The virus itself is contagious but shingles can't be transmitted to another person. Varicella-zoster virus causes chickenpox. After chickenpox resolves, the virus remains in the body but becomes inactive. If it reactivates, it can cause shingles. During a shingles episode, you can transmit the virus to someone who hasn't been exposed previously and it can cause chickenpox.

  • At what age are you more likely to get shingles?

    People over the age of 60 are more likely to develop shingles. The risk increases as you get older and anyone who has previously had chickenpox is at risk for it.

  • How do you know if you have shingles or something else?

    Shingles is typically diagnosed by observing a characteristic rash with clusters of painful blisters on one side of your face or torso. If the cause is uncertain, a healthcare provider can take a fluid sample from one of the blisters to confirm the cause.

9 Sources
Verywell Health uses only high-quality sources, including peer-reviewed studies, to support the facts within our articles. Read our editorial process to learn more about how we fact-check and keep our content accurate, reliable, and trustworthy.
  1. Centers for Disease Control and Prevention. Shingles (herpes zoster).

  2. Barry R, Prentice M, Costello D, O’Mahony O, DeGascun C, Felsenstein S. Varicella zoster reactivation causing aseptic meningitis in healthy adolescents: a case series and review of the literaturePediatric Infectious Disease Journal. 2020;39(9):e278-e282. doi: 10.1097/INF.0000000000002759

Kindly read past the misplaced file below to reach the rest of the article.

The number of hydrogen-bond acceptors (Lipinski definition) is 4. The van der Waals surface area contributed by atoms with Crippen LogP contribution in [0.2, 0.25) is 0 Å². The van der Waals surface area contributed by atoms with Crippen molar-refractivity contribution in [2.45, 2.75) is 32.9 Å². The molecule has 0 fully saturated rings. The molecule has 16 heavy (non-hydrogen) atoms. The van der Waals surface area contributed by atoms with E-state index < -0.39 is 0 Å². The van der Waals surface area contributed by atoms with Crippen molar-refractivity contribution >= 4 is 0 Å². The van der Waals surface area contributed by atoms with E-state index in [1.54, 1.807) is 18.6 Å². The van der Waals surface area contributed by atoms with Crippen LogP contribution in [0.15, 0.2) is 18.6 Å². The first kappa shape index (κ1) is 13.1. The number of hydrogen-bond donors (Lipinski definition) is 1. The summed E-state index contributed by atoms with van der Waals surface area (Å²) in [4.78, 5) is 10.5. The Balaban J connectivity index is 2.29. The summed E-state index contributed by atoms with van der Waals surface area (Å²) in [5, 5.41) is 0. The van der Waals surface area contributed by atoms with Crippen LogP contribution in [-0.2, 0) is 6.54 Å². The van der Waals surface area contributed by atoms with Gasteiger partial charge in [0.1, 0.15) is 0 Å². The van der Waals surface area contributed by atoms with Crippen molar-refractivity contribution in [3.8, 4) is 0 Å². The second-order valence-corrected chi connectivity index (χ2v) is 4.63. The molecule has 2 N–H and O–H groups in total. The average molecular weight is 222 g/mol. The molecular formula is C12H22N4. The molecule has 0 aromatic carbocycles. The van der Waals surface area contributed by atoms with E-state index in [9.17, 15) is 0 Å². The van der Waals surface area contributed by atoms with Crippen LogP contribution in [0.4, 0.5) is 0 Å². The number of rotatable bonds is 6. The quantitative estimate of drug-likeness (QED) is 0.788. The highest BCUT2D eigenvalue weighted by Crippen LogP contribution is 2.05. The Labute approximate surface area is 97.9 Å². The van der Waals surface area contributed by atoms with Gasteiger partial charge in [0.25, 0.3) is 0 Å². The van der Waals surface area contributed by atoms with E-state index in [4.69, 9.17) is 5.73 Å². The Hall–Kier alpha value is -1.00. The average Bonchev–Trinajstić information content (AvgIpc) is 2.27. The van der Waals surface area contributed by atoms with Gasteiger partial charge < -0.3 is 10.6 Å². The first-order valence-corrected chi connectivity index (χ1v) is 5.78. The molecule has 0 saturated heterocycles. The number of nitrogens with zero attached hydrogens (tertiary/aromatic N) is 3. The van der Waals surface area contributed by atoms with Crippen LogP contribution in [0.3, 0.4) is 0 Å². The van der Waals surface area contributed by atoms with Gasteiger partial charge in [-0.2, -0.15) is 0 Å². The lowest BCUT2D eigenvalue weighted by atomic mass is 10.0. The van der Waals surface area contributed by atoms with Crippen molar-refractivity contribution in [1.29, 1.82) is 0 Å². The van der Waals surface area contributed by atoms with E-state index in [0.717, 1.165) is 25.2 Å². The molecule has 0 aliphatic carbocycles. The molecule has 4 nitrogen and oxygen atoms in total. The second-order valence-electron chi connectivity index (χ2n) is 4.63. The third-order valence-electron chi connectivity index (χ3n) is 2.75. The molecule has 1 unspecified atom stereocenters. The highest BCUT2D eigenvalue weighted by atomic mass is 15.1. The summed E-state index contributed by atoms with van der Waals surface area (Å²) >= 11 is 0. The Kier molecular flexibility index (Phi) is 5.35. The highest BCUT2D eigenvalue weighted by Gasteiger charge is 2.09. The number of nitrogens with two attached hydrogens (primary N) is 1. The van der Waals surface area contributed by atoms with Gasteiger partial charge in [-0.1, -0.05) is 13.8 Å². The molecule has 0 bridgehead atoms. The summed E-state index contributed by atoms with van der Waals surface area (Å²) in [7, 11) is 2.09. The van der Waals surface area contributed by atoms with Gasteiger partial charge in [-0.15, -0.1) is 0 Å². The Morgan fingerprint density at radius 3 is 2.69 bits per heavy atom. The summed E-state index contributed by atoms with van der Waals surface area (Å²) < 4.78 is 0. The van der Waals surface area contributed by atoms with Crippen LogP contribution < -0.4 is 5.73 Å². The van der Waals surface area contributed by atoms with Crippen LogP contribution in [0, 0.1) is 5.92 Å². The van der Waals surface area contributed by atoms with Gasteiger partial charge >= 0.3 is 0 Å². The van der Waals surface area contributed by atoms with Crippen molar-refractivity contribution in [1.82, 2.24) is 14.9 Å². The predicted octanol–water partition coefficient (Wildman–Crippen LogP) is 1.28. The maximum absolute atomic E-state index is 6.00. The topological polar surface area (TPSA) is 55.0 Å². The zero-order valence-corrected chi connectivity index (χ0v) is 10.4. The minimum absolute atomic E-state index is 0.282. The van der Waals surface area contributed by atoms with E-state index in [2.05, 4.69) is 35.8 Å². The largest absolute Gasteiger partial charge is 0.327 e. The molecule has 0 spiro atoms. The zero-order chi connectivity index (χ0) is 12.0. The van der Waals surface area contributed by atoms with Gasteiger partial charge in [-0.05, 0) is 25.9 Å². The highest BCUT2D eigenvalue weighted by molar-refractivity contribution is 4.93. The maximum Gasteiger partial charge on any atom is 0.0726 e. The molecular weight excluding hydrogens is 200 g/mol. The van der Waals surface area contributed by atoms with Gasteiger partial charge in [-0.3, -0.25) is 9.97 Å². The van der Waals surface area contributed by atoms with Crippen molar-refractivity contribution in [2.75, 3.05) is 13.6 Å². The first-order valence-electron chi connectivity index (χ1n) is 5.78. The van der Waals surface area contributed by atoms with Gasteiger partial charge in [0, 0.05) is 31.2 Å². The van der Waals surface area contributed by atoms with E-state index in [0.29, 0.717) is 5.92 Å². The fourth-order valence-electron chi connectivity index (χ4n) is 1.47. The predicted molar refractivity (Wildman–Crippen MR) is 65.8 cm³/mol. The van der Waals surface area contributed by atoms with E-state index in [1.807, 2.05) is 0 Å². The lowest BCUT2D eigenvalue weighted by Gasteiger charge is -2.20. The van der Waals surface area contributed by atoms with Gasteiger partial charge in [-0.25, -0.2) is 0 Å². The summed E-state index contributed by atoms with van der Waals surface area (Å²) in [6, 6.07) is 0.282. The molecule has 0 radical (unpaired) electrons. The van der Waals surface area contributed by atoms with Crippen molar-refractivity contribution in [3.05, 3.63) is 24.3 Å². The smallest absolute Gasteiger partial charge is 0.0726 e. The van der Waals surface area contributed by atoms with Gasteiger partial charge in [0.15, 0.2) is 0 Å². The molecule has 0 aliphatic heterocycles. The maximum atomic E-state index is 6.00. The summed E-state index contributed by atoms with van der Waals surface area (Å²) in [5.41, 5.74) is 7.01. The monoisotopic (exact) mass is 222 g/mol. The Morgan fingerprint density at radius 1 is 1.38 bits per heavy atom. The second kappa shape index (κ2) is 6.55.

3. National Institute on Aging. Shingles.

  4. Morey JN, Boggero IA, Scott AB, Segerstrom SC. Current directions in stress and human immune functionCurrent Opinion in Psychology. 2015;5:13-17. doi:10.1016/j.copsyc.2015.03.007

  5. Harpaz R, Leung JW, Brown CJ, Zhou FJ. Psychological stress as a trigger for herpes zoster: might the conventional wisdom be wrong?Clinical Infectious Diseases. 2015;60(5):781-785. doi:10.1093/cid/ciu889

  6. UpToDate. Patient education: shingles (beyond the basics).

  7. MedlinePlus. Learn to manage stress.

  8. MedlinePlus. Shingles.

  9. American Academy of Dermatology Association. Shingles: diagnosis and treatment.

By Katie Wilkinson, MPH, MCHES
Katie Wilkinson is a public health professional with more than 10 years of experience supporting the health and well-being of people in the university setting. Her health literacy efforts have spanned many mediums in her professional career: from brochures and handouts to blogs, social media, and web content.